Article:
Improving Global Supply Chain And Logistics

Improving Global Supply Chain And Logistics

When we just started breathing again and saw the possibility of the COVID ghost finally disappearing after 2 long years, we were reminded again that, no matter how good you are at planning, life always throws some new challenges at you.

China decided that it should pursue a zero COVID policy and created some of the biggest supply chain disruptions ever seen which made the “Ever Given” Suez Canal incident look like a minor event.

Russia with its invasion of Ukraine also reminded us further of the risks of “too much kaizen (rapid improvement processes)”, mono sourcing and commodity dependency issues.

Not only geographically in its impact, Russia and Ukraine provide about 14 percent of all global seafarers, most of them senior officers, who are now harder and harder to keep employed and paid.

Adding to these two major pressures, supply chain professionals around the world face an increasing challenge to determine the right set of measures to face the ESG and sustainability challenges which our clients rightfully demand. 

We are dealing with a decoding of buzzwords that are floating around everywhere and turning them into measurable and presentable small projects, proving the seriousness of the organization to play a part, especially in the social aspects. Even more important for a leading Ship Management company like us employing more than 7000 seafarers, is the different challenges under COVID and difficult crew change conditions. Also, regulatory demands on many levels are ever increasing.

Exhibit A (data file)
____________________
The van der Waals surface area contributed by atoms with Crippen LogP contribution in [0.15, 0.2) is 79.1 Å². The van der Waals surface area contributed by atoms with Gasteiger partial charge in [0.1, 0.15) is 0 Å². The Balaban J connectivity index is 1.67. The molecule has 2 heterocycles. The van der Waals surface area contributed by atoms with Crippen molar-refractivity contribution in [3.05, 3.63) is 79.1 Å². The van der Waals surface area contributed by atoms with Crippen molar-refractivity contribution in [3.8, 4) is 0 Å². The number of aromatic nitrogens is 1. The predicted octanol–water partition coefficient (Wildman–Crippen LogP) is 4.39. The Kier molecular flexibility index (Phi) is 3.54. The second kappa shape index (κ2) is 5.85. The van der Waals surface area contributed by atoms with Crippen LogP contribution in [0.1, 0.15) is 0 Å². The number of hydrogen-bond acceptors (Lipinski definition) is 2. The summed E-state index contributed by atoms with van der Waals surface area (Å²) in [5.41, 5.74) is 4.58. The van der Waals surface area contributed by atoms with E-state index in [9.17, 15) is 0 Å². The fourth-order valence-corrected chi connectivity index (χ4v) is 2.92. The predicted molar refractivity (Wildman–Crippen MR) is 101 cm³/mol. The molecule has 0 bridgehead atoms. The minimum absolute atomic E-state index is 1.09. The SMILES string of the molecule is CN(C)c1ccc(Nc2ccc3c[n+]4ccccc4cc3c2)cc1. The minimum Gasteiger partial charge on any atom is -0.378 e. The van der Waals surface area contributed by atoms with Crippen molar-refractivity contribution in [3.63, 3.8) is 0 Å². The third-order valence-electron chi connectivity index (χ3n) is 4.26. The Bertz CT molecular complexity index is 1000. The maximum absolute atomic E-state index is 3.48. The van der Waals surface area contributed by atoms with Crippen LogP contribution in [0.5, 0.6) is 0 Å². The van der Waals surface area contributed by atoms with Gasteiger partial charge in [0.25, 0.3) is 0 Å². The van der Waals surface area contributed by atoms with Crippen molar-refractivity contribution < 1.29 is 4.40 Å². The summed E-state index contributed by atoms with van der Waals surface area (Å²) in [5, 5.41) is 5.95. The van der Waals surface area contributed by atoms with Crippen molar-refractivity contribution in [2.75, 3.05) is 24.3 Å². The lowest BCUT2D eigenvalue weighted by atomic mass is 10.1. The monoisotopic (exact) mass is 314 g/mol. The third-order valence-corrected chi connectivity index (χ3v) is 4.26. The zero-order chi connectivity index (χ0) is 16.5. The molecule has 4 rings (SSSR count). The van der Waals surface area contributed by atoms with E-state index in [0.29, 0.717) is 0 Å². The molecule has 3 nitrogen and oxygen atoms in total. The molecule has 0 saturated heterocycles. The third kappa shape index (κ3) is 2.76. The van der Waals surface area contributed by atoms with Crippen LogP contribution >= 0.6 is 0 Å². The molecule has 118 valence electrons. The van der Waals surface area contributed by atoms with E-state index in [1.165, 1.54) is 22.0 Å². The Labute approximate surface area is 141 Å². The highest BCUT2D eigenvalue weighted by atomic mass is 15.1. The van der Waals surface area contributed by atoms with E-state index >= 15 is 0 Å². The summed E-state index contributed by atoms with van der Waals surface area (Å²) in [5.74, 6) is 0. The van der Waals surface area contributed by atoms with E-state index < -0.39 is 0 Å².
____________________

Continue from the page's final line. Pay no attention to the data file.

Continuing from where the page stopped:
"Agility and perseverance coupled with integrated smart digital tools equals a recipe to survive and excel in a complex and interdependent world"

So how did the more successful organizations in the global Supply Chain and logistics sectors respond? In almost all cases the cocktail mix was agility, resilience and the integration of smart digital tools producing transparency. Companies needed to create exceptional customer experiences considering out of the box solutions and lots of “extra miles”.

Technology and new solutions, including startups, gained a lot of ground. The main drivers here were: using/ embedding of AI in most legacy areas, building of digital twins, focus on the real end user and pain points, true embracing of partnerships with data sharing.

VC Investments in the Maritime Sector and new related technologies amounted to USD 11.3 billion in 2021, doubled from 2020, the money was invested also for example into autonomous Supply Chain operations to work leaner and smart.

While a lot of projects already exist in optimizing container flow, positioning and transport, the industry finally started looking into a so far untapped area of optimization. It is a fact that on average about 24 percent of global container space is unused which can be improved dramatically with production, loading and packaging algorithms and forwarder collaboration of consolidation with a tremendous positive impact on cost and CO2 footprint.

It is obvious that going forward a combination of good ideas with hard work and determination to solve ever evolving problems will lead to success and support for all organizations to stay relevant, socially, and economically responsible and accountable as well as “sexy”. This would address the next big industry challenge to continue to attract new young talent with the new skillsets needed without which the not so brave new world will no longer be able to meet the stretch between technology and continuous 

Weekly Brief

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